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like the sailor's horse, has at least the comfortable refreshment of having the spur often changed.
As I see no reason why they should carry off all the rewards of genius, I have some thoughts, for the future, of making my essays a magazine in mi. niature: I shall hop from subject to subjcct, and, if properly encouraged, I intend in time to adora my feuille-volant with pictures. But to begin, in the usual form, with
A modest Address to the Public in behalf of the
The public has been so often imposed on by the unperforming promises of others, that it is with the utmost modesty we assure them of our inviolable design of giving the very best collection that ever astonished society. The public we honour and regard, and therefore to instruct and entertain them is our highest ambition, with labours calculated as well to the head as the heart. If four extraordinary pages of letter-press be any recommendation of our wit, we may at least boast the honour of vindicating our own abilities. To say more in fa. vour of the Infernal Magazine, would be unworthy the public; to say less, would be injurious to ourselves. As we have no interested motives for this undertaking, being a soeiety of gentlemen of distinction, we disdain to eat or write like hirelings; we are all gentlemen, and therefore are resolved to sell our magazine for sixpence, merely for our own amusement.
Be careful to ask for the Infernal Magazine.
To that most ingenious of all Patrons, the
Tripoline Ambassador. May it please your Excellency, As your taste in the fine arts is universally al lowed and admired, permit the authors of the Infernal Magazine to lay the following sheets humbly at your excellency's tve; and should our labours ever have the happiness of one day adorning the courts of Fez, we doubt not that the influence wherewith we are honoured, shall be ever retained with the most warm ardour by,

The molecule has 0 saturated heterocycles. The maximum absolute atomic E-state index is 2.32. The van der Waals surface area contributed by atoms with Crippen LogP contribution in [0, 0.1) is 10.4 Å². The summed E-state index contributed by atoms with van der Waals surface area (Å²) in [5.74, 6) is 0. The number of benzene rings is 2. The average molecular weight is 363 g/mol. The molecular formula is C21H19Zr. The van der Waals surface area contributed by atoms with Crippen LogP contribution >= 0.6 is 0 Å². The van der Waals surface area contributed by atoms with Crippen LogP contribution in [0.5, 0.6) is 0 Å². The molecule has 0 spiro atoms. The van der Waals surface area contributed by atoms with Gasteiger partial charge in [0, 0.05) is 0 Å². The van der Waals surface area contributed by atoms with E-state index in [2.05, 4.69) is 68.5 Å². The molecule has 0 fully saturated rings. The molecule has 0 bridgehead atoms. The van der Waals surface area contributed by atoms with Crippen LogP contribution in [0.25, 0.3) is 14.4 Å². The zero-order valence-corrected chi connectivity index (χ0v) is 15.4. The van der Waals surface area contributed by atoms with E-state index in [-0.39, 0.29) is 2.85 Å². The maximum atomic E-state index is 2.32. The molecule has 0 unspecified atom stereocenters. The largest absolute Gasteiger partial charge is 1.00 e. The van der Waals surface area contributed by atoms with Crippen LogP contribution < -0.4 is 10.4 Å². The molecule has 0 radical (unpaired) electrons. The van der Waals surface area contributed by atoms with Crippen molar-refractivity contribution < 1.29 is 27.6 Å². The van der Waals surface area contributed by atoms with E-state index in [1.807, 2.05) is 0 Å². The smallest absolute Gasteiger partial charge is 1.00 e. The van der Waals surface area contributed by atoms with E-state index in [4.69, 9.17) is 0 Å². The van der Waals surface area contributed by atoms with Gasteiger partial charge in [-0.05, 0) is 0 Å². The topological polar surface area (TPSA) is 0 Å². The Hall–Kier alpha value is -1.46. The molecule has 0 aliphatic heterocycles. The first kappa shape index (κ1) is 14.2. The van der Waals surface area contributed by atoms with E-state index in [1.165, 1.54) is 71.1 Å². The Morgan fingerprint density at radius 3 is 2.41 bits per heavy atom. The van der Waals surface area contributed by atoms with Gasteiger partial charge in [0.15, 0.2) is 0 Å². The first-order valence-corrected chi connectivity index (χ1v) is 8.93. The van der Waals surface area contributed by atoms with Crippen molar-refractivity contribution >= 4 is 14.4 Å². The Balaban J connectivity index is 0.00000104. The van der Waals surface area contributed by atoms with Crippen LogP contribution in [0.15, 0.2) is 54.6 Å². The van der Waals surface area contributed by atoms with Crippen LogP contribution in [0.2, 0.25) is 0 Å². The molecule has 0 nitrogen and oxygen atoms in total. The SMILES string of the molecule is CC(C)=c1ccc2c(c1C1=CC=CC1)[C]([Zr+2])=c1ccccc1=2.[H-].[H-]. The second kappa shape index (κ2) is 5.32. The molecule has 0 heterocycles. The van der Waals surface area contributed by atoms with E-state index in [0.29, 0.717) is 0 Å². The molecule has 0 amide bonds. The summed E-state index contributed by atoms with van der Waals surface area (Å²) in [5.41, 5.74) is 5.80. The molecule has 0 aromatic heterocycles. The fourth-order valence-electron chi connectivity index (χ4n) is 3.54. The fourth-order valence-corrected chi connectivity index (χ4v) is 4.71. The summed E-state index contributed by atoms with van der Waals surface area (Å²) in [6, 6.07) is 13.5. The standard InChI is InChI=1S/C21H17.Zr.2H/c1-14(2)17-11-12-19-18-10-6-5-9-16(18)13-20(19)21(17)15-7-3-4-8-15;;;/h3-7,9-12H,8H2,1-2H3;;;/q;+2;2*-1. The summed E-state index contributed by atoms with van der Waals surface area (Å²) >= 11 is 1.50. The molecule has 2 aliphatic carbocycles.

May it please your Excellency,
The Authors of the Infernal Magazine.
A SPEECH Spoken by the Indigent Philosopher, To persuade his Club at Cateaton not to declare
War against Spain. My honest friends and brother politicians, I perceive that the intended war with Spain makes many of you uneasy. Yesterday, as we were told, the stocks rose, and you were glad; to-day they fall, and you are again miserable. But, my dear friends, what is the rising or the falling of the stocks to us, who have no money. Let Nathan Ben Funk, the Dutch Jew, be glad or sorry for this; but, my good Mr. Bellows-mender, what is all this to you or me? You must mend broken bellows, and I write bad prose, as long as we live, whether we like a Spanish war or not. Believe
me, my honest friends, what.
ever you may talk of liberty and your own reason, both that liberty and reason are conditionally resigned by every poor man in every society; and, as we are born to work, so others are born to watch over us while we are working. In the name of common sense then, my good friends, let the great keep watch over us, and let us mind our business, and perhaps we may at last get money ourselves, and set beggars at work in our turn. I have a Latin sentence that is worth its weight in gold, and which I shall beg leave to translate for your instruction. An author, called Lily's Grammar, finely observes, that.' Æs in presenti perfectum format;' that is, ' Ready money makes a perfect man,' Let us then become perfect men, by getting ready money, and let them that will spend theirs by going to war with Spain.